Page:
The Bulls continued pulling away in the East standings less than a week later. Mirotic is solid off the bench, scoring 15 points, but it’s reserve Tony Snell who makes the most noise. He erupts for 17 points on 7-for-9 shooting in just 18 minutes, including nine points in a fourth quarter that sees the Bulls outscore the Raptors 39-21 to secure the win.

6. Dec. 28, 2015 (104-97)

The Bulls’ bench continues to star against the Raptors. This time Snell, Bobby Portis and Aaron Brooks combine for 51 of the Bulls’ 104 points. The five starters score 53 points. The trio of Snell/Portis/Brooks shoots 20 for-37 from the field, outscoring the Raptors’ reserves, 51-27.

7. Jan. 3, 2016 (115-113)

Jimmy Butler struggles in the first half, scoring just two points. But the second half is a different story, to say the very, very, very least. Butler scores a franchise-record 40 points after halftime, leading the Bulls all the way back after they trailed by as many as 14 midway through the third quarter. When you play for the Bulls and accomplish a scoring feat that Michael Jordan never did, that’s says something.

8. Feb. 19, 2016 (116-106)

Doug McDermott can't match Butler’s heroics, but he puts together a career night nonetheless. The sharpshooter goes off for 30 points, making 13 of 17 from the field in 31 minutes. Fourteen of those points came in the fourth quarter, his last coming on a 3-pointer after the Raptors had cut the deficit to just three.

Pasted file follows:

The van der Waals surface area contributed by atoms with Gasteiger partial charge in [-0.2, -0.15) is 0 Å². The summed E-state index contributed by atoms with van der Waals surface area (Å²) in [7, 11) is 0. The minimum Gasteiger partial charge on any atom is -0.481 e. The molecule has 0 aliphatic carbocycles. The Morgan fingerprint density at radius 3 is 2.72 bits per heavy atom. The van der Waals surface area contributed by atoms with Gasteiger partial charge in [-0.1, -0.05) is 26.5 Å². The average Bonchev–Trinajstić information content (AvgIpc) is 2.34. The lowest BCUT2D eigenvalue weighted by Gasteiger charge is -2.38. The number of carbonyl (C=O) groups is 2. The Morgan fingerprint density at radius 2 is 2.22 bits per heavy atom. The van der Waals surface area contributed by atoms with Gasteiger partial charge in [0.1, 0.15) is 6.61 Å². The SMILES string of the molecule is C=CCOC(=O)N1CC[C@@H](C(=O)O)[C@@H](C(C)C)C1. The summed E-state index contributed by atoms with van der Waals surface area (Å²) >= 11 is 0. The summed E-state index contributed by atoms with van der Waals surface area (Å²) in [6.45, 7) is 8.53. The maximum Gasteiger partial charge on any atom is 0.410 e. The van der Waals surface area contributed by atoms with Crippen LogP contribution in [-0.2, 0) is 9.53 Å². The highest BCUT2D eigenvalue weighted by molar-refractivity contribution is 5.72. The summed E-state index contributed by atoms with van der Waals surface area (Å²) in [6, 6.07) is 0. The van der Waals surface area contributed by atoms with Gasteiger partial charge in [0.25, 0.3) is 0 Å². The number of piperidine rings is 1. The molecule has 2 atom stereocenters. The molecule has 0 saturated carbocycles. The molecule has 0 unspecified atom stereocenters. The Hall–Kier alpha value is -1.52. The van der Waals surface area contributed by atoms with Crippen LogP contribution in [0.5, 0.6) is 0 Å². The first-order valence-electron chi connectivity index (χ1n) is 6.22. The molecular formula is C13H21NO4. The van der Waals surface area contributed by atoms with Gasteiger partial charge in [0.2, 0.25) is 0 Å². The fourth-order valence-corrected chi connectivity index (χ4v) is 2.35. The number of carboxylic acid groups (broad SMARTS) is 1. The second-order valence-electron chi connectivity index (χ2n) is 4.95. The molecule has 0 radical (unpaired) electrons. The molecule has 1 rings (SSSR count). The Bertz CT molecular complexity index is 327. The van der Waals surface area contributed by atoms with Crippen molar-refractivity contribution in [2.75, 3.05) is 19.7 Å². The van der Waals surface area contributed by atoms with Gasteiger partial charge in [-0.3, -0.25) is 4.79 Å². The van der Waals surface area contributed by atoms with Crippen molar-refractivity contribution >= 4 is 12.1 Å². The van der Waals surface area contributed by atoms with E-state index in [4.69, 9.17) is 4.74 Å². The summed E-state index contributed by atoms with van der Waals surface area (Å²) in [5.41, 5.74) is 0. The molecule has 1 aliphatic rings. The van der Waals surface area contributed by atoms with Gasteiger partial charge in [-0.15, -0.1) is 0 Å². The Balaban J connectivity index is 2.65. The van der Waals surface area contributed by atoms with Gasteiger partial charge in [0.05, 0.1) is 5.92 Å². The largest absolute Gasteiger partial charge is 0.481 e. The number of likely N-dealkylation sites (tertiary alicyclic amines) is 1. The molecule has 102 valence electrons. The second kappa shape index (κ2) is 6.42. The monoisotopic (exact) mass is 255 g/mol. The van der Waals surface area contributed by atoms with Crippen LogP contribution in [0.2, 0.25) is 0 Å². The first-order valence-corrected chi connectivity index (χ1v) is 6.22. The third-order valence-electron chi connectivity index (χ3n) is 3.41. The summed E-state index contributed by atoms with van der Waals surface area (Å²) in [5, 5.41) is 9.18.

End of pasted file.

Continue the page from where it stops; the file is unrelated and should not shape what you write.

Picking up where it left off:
9. Mar. 14, 2016 (109-107)

Dwane Casey begins having nightmares of Doug McDermott (probably). That’s because the Creighton legend goes off once again, scoring 29 points on 9-for-11 shooting and somehow getting to the free throw line eight times. The Bulls nearly collapse (just like their first win in the streak), but DeMar DeRozan is blocked by Jimmy Butler in the closing seconds (just like their first loss of the streak).

10. Jan. 7, 2017 (123-118)

Jimmy Butler lives at the free throw line in the only overtime game of the streak. The Bulls, like plenty of these games, make a wild comeback in the fourth quarter, outscoring the Ratpors 33-21 to force the extra period. Butler plays hero with seven points in overtime, and Jerian Grant ices the game with a pair of free throws.

11. Feb. 14, 2017 (104-95)

The Raptors do not ask Doug McDermott to be their valentine. That’s because he once again goes off, scoring a team-high 20 points on 8-for-13 shooting. Jimmy Butler adds 19 (with 15 coming on free throws) and adds 12 assists and five steals in the wire-to-wire victory.

Bulls announce Bobby Portis suspended 8 games for punching Nikola Mirotic

Bulls announce Bobby Portis suspended 8 games for punching Nikola Mirotic

The Bulls announced Wednesday that Bobby Portis has been suspended eight games for throwing a punch at Nikola Mirotic that resulted in a concussion and facial fractures.